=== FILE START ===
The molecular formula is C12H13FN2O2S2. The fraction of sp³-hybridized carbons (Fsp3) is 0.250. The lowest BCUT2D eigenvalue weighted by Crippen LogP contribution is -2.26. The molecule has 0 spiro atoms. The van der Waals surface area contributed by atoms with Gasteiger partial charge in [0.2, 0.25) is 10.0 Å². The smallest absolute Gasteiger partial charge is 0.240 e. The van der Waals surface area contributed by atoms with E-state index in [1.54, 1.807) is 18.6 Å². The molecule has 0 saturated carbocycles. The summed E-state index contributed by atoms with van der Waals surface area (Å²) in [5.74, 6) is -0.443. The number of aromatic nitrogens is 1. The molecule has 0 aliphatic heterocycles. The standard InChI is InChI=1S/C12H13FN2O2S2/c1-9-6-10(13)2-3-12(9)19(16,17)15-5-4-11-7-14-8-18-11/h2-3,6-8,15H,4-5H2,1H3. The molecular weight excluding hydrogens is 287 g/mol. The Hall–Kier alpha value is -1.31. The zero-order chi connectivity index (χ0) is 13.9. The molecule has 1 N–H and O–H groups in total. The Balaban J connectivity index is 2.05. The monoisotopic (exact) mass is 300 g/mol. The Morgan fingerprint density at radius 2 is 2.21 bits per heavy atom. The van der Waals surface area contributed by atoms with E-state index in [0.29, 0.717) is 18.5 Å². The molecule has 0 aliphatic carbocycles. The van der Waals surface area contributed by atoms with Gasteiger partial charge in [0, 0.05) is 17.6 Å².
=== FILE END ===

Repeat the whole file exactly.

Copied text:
The molecular formula is C12H13FN2O2S2. The fraction of sp³-hybridized carbons (Fsp3) is 0.250. The lowest BCUT2D eigenvalue weighted by Crippen LogP contribution is -2.26. The molecule has 0 spiro atoms. The van der Waals surface area contributed by atoms with Gasteiger partial charge in [0.2, 0.25) is 10.0 Å². The smallest absolute Gasteiger partial charge is 0.240 e. The van der Waals surface area contributed by atoms with E-state index in [1.54, 1.807) is 18.6 Å². The molecule has 0 saturated carbocycles. The summed E-state index contributed by atoms with van der Waals surface area (Å²) in [5.74, 6) is -0.443. The number of aromatic nitrogens is 1. The molecule has 0 aliphatic heterocycles. The standard InChI is InChI=1S/C12H13FN2O2S2/c1-9-6-10(13)2-3-12(9)19(16,17)15-5-4-11-7-14-8-18-11/h2-3,6-8,15H,4-5H2,1H3. The molecular weight excluding hydrogens is 287 g/mol. The Hall–Kier alpha value is -1.31. The zero-order chi connectivity index (χ0) is 13.9. The molecule has 1 N–H and O–H groups in total. The Balaban J connectivity index is 2.05. The monoisotopic (exact) mass is 300 g/mol. The Morgan fingerprint density at radius 2 is 2.21 bits per heavy atom. The van der Waals surface area contributed by atoms with E-state index in [0.29, 0.717) is 18.5 Å². The molecule has 0 aliphatic carbocycles. The van der Waals surface area contributed by atoms with Gasteiger partial charge in [0, 0.05) is 17.6 Å².